Syria angry but undaunted by defections
Nawaf Fares, Syria's former ambassador to Iraq, is the most prominent politician to defect since the uprising began more than 16 months ago.
For him to have been sent to Baghdad in 2008 after more than 30 years of bad relations between the neighbouring states, Mr Fares must have been well-trusted and close to President Bashar al-Assad's inner circle.
Up until his defection, he was a member of Syria's Sunni Muslim elite, which has so far largely remained loyal to the Alawite-dominated government despite the majority Sunni community bearing the brunt of the crackdown on dissent by the security forces.
Mr Fares also held senior positions in the ruling Baath Party and powerful security services, and served as governor in several provinces before becoming ambassador.
He would also have drawn power from his role as chief of the Uqaydat tribe, which has members in eastern Syria, as well as Iraq, Jordan and Saudi Arabia.'Just the beginning'
These credentials help explain the Syrian government's angry reaction to Mr Fares' announcement of his defection on Wednesday and also suggest that the opposition have gained a very valuable ally with vital inside information.
If the opposition is to have any hope of tipping the balance of power, it will need more men like Mr Fares to do the same.
- Head of Sunni Uqaydat tribe, straddling Syria's eastern border with Iraq
- Served as top Baath Party official in Deir al-Zour province
- Appointed Baghdad ambassador 16 Sept 2008
- First Syrian envoy to Iraq for nearly three decades
- Resigns from Baath Party and as ambassador 11 July 2012
"This is just the beginning of a series of defections on the diplomatic level. We are in touch with several ambassadors," a member of the main opposition coalition, the Syrian National Council (SNC), Mohammed Sermini, told the Reuters news agency.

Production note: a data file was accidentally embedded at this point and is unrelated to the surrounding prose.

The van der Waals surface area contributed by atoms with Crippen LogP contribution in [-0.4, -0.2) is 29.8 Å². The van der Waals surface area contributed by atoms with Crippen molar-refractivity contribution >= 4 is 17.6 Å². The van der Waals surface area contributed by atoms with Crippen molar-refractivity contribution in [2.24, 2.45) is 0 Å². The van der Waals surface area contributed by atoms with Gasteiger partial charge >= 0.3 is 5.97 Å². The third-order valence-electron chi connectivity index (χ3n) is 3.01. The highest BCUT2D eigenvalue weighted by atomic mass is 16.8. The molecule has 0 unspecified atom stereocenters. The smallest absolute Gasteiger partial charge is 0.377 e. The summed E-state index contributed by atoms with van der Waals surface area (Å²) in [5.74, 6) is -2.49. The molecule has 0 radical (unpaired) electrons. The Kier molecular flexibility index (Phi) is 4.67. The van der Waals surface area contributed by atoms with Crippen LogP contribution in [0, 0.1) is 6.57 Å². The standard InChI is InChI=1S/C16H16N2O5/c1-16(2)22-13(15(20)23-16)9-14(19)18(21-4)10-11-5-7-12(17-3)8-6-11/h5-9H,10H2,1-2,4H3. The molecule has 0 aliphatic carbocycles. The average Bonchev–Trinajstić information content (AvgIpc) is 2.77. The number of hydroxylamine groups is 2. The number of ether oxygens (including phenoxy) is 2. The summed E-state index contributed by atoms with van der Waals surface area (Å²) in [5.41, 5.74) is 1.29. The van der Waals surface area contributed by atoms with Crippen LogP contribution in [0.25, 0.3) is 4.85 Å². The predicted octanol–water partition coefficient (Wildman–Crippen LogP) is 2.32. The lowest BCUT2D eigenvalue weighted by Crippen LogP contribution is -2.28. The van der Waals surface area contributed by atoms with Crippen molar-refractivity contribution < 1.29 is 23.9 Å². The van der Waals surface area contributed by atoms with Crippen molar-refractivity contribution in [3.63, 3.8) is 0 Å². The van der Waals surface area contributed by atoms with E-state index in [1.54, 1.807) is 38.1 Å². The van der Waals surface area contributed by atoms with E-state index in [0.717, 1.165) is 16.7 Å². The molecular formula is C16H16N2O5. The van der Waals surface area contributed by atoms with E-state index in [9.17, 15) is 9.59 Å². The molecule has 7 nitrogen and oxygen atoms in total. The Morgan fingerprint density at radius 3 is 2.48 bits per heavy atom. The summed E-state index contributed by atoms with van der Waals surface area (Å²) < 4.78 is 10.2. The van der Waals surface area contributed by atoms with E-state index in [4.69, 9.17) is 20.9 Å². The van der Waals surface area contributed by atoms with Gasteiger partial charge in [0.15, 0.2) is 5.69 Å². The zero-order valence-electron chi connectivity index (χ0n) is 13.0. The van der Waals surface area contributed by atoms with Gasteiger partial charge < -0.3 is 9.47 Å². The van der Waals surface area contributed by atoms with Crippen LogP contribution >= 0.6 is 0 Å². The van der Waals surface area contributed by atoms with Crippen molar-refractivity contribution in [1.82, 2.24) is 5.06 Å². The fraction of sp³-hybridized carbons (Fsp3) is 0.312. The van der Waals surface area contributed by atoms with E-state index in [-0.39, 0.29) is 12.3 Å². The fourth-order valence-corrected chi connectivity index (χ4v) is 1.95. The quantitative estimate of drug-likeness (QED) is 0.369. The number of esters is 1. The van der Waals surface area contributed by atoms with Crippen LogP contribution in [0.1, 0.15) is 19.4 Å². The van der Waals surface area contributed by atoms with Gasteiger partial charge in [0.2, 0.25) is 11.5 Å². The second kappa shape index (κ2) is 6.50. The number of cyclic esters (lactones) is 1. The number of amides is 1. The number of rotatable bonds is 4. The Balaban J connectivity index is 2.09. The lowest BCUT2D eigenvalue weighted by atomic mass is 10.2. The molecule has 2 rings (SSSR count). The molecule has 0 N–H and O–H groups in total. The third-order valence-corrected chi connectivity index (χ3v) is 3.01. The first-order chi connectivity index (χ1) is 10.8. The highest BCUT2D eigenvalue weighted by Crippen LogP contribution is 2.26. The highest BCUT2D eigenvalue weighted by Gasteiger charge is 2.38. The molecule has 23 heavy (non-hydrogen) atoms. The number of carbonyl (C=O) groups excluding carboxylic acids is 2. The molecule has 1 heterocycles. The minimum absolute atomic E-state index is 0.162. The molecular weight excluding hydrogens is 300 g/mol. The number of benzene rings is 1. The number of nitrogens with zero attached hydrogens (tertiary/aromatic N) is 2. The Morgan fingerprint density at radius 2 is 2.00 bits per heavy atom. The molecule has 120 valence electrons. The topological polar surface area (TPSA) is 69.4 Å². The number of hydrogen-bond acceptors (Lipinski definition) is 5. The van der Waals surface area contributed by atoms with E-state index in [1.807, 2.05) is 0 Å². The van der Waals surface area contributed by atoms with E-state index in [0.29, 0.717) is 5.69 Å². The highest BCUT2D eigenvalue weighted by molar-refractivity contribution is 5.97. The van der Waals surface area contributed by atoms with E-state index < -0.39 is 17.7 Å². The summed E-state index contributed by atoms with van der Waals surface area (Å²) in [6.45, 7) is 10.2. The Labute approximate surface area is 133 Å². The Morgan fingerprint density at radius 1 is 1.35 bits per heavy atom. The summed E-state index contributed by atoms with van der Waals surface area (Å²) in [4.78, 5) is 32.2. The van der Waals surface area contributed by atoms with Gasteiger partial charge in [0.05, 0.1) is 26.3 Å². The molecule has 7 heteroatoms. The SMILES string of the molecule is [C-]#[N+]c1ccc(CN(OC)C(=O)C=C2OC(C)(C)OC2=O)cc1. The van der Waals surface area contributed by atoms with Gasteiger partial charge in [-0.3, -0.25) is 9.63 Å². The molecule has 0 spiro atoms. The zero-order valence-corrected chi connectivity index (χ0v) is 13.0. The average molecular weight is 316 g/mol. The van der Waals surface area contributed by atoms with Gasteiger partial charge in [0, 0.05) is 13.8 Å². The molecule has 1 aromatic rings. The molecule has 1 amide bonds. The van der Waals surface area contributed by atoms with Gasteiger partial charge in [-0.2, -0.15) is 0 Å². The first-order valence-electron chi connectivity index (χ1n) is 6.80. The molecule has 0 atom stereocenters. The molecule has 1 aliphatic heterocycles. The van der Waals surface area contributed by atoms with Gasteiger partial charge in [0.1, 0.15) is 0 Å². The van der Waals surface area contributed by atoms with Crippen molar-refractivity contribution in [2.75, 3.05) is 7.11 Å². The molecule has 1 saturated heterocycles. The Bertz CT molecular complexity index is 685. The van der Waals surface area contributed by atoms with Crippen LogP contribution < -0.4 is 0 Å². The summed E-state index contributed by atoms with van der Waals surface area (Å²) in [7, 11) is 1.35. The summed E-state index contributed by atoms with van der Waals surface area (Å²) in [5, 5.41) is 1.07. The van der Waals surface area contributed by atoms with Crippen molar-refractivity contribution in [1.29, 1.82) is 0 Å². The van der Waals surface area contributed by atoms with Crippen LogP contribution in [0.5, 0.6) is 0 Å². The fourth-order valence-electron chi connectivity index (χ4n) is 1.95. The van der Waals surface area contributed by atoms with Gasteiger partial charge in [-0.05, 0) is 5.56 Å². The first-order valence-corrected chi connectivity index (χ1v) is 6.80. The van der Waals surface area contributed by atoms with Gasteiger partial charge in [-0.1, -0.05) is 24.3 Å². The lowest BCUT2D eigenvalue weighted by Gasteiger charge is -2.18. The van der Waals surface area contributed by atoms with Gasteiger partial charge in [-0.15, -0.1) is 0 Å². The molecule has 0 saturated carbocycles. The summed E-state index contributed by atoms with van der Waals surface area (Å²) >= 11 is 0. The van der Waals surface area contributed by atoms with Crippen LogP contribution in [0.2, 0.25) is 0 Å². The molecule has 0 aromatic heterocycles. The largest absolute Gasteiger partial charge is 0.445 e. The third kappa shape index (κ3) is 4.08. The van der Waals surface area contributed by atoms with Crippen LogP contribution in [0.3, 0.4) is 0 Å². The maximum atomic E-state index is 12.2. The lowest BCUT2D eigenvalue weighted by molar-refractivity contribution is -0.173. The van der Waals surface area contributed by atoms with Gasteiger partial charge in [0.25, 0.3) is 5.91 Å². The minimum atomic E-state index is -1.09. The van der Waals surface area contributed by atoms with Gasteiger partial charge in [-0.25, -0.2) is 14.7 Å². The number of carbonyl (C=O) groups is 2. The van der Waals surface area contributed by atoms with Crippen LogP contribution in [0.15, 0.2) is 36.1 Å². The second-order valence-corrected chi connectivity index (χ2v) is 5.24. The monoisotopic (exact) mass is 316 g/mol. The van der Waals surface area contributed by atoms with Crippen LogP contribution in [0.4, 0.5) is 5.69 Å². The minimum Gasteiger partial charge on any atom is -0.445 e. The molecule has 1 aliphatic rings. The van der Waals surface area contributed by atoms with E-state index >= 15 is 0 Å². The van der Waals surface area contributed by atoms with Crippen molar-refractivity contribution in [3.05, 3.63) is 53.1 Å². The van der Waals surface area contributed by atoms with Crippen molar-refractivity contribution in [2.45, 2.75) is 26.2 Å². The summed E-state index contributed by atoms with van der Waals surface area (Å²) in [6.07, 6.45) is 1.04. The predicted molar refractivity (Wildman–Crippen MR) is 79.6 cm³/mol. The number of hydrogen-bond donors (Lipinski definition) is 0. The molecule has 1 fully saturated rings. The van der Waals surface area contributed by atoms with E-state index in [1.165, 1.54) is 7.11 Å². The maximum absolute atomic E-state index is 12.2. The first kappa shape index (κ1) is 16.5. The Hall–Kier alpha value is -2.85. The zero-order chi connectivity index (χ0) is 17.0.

Mr Fares himself urged other senior politicians, officials and military officers to follow suit.
"I call on all party members to do the same because the regime has transformed [the Baath Party] into a tool to oppress the people and their aspirations to freedom and dignity," he said in an interview with al-Jazeera TV with a Syrian revolutionary flag hanging behind his head.
"I announce, from this moment on, that I am siding with the people's revolution in Syria, my natural place in these difficult circumstances which Syria is going through."
Mr Fares' defection came only days after a close associate of the president, Manaf Tlas, a Sunni brigadier general in the Republican Guard, fled Syria.
While both moves could be seen as signs that Mr Assad's circle of trust is unravelling, they are by no means killer blows.
The president is surrounded by multiple layers of gate-keepers and confidants, as well as the formidable state security apparatus and military, which includes the elite Republic Guard units commanded by his brother, Maher.
As long as these institutions remain intact and loyal, Mr Assad will remain strong.